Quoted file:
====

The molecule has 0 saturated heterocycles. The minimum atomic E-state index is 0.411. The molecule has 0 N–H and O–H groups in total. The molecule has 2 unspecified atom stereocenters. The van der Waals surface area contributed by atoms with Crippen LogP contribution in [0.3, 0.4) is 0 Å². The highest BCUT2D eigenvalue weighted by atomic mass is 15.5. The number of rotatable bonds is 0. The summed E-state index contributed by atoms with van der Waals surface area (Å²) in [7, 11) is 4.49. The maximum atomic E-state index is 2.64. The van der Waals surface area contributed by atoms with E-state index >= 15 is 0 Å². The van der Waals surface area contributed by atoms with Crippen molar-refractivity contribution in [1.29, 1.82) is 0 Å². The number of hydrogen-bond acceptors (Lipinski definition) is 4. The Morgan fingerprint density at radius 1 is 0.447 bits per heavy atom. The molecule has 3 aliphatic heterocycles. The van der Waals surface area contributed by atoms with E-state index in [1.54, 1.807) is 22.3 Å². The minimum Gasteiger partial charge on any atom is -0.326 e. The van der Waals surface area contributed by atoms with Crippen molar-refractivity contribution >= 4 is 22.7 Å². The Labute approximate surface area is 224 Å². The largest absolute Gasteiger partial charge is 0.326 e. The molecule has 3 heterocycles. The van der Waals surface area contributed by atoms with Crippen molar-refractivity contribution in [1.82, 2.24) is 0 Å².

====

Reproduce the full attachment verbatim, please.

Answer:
The molecule has 0 saturated heterocycles. The minimum atomic E-state index is 0.411. The molecule has 0 N–H and O–H groups in total. The molecule has 2 unspecified atom stereocenters. The van der Waals surface area contributed by atoms with Crippen LogP contribution in [0.3, 0.4) is 0 Å². The highest BCUT2D eigenvalue weighted by atomic mass is 15.5. The number of rotatable bonds is 0. The summed E-state index contributed by atoms with van der Waals surface area (Å²) in [7, 11) is 4.49. The maximum atomic E-state index is 2.64. The van der Waals surface area contributed by atoms with E-state index >= 15 is 0 Å². The van der Waals surface area contributed by atoms with Crippen molar-refractivity contribution in [1.29, 1.82) is 0 Å². The number of hydrogen-bond acceptors (Lipinski definition) is 4. The Morgan fingerprint density at radius 1 is 0.447 bits per heavy atom. The molecule has 3 aliphatic heterocycles. The van der Waals surface area contributed by atoms with E-state index in [1.54, 1.807) is 22.3 Å². The minimum Gasteiger partial charge on any atom is -0.326 e. The van der Waals surface area contributed by atoms with Crippen molar-refractivity contribution >= 4 is 22.7 Å². The Labute approximate surface area is 224 Å². The largest absolute Gasteiger partial charge is 0.326 e. The molecule has 3 heterocycles. The van der Waals surface area contributed by atoms with Crippen molar-refractivity contribution in [1.82, 2.24) is 0 Å².